Like a lot of other observers of politics, I am convinced that Barnaby Joyce, the Deputy Prime Minister, should go. It should be done voluntarily or Malcolm Turnbull should withdraw his confidence in Joyce, which will have the effect of sacking him. And it had better be done soon or it will eat away at the government’s fortunes and when it does take place, as eventually it will, Turnbull will get no praise for acting so late in the piece; all he will get is renewed criticism for being indecisive and a revival of the notion that perhaps it is his own leadership that should be looked at. As William Gladstone said so wisely (and my source is unimpeachable – The Spectator, 20 February 1942): ‘The first essential for a Prime Minister is to be a good butcher’. As Turnbull seems to have been spellbound since he took office, this is a wonderful chance, and probably his last, to show that he knows what he should do and is prepared to do it.
I hasten to say that the conclusion I have reached is very unfortunate and I do not relish it at all, as Joyce is one of the few members of the government whom I can understand and he has an earthy, plain man’s appreciation of issues and how they should be addressed. Moreover, I can honestly say that before this scandal burst on the government, Turnbull himself was starting to look good and was making some decisions that were consistent with good conservative principles. Of course he was getting help from an unexpected quarter, as Bill Shorten has emerged as so appalling that people were starting to say that the country would go bankrupt if he ever had a chance to put his Corbyn-like delusions into practice. Indeed, I was beginning to think, before the scandal, that one might even have to vote Liberal at the next election. So I am not gloating in the slightest to see that the government has lost the shine it was starting to acquire and has done so, yet again, on its own initiative.
Added to the complexity, of course, Joyce is the leader of the Coalition partner, but even that nettle has to be grasped before it poisons the whole paddock. As Billy Hughes said on his retirement, when asked why he had never joined the Country Party: ‘Cripes! You have to draw the bloody line somewhere. ’ Well, the line is now well and truly drawn and it is drawn on the side of terminating the Deputy Prime Minister before he terminates the entire government.
So, why should he go? Why should Joyce have to end his career in this ignominious way? Because he is a fool and is continuing to act as a fool. He was a fool even to contemplate an alliance with a member of his staff. And that is not an injunction against pursuing a romantic interest, or even against philandering, which he is as free to do as anyone else. If his inamorata were a milkmaid, a dressage champion or even a mining heiress, it would scarcely have mattered, but what does matter is that he blurred the line between public duty and private interest.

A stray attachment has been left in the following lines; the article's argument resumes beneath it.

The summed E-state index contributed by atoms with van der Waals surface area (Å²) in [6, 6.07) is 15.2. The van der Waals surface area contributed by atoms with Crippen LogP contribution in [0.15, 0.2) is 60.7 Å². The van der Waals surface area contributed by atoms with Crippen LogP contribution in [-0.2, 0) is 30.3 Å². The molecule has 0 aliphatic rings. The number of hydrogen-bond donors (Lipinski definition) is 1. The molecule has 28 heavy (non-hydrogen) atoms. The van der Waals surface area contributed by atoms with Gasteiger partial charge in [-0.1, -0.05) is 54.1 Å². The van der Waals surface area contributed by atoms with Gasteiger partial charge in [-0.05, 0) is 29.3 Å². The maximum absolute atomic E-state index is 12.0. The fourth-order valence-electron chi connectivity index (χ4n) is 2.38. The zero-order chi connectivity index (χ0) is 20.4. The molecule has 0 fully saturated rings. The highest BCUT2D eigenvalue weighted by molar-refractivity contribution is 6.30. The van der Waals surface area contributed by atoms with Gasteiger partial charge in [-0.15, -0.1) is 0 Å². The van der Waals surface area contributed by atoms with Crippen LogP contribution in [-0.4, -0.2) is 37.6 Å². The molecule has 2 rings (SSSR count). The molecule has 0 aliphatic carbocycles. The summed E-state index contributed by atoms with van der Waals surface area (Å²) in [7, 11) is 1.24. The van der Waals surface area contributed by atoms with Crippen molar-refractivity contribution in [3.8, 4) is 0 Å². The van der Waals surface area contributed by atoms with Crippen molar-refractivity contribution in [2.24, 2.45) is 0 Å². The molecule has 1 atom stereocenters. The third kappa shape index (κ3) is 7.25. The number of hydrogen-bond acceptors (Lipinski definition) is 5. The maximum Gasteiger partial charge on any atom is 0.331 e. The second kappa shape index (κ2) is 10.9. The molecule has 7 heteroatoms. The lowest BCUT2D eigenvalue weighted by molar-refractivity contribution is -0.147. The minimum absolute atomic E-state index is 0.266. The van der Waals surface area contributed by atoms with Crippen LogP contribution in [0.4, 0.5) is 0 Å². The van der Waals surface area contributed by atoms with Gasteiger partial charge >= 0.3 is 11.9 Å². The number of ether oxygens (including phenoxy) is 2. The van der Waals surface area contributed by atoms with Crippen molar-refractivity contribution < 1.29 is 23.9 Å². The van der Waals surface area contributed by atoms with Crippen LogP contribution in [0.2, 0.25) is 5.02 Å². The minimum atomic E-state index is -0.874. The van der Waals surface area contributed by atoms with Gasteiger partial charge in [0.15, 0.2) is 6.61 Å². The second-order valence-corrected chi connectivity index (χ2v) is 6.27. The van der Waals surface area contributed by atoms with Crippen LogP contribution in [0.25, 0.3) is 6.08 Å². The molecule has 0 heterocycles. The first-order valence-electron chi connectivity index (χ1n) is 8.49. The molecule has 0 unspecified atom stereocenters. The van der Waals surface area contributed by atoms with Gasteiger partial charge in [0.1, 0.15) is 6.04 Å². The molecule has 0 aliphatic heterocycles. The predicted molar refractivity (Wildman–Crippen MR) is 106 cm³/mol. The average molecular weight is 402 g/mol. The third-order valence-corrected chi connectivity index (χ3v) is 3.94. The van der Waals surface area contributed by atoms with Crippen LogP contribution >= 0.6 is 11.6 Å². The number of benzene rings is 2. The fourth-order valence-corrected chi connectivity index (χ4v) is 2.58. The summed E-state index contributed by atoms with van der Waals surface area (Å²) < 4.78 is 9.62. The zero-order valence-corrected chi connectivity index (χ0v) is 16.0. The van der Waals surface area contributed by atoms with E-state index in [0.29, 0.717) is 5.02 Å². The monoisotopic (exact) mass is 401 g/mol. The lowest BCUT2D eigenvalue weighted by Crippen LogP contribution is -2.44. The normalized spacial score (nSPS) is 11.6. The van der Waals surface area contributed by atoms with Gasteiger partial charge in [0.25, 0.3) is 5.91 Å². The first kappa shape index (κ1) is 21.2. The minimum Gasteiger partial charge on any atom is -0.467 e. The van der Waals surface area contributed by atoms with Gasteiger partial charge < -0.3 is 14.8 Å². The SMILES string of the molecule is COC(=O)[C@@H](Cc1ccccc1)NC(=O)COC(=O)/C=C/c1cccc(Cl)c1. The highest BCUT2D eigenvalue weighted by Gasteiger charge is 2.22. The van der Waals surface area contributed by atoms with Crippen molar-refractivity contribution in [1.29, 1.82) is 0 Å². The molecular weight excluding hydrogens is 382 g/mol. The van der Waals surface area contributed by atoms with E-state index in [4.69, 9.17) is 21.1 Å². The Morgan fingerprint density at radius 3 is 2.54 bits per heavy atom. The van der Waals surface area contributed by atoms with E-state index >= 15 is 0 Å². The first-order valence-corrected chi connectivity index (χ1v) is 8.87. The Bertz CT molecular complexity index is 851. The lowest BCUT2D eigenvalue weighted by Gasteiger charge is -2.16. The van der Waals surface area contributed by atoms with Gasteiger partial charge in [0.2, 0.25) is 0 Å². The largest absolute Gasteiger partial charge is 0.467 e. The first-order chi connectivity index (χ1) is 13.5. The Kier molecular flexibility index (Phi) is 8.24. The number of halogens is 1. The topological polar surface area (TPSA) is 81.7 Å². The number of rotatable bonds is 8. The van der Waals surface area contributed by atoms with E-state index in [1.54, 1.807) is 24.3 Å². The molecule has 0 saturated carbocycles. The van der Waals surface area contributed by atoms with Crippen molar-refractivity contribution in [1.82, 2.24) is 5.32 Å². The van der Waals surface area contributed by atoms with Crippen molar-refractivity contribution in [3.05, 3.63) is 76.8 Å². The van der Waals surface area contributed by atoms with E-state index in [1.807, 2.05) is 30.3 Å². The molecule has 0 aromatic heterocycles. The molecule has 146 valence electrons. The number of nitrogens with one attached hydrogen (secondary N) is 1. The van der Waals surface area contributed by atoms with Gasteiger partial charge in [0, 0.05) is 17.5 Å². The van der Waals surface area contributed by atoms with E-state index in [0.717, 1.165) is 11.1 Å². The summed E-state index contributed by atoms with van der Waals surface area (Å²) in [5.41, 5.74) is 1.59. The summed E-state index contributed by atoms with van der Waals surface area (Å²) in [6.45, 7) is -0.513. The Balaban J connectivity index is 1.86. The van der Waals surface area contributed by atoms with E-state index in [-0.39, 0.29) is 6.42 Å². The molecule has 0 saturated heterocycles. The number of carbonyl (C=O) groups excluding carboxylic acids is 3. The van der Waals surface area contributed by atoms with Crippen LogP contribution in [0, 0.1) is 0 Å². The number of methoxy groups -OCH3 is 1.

He was a fool for not seeing this and yet expecting the public to believe his pathetic argument that it was all a private matter. He was also a fool for putting his colleagues in the position of having to defend him and diverting attention from the allegedly lofty activities on which they are engaged. And he was a fool for giving an interview to the ABC which did nothing but breathe life into an issue he could never win.
Far more important than all of this, he was a fool for attempting and, again, expecting the public to accept it, that you can just move people around into convenient jobs with high salaries opening up for the convenience of politicians and their camp followers any time they need one and all at the expense of the taxpayer. And it is here that the most puerile aspect of his defence emerges; that at the time the lady got her succession of ludicrous ‘adviser’ positions, she was not his partner. Meaning, not yet.
That is what I hate about this whole thing and for which there must be a price: that judgement on matters of high policy is put into the hands of people like Joyce who clearly have no judgement and who keep on demonstrating it, like the fools they are.
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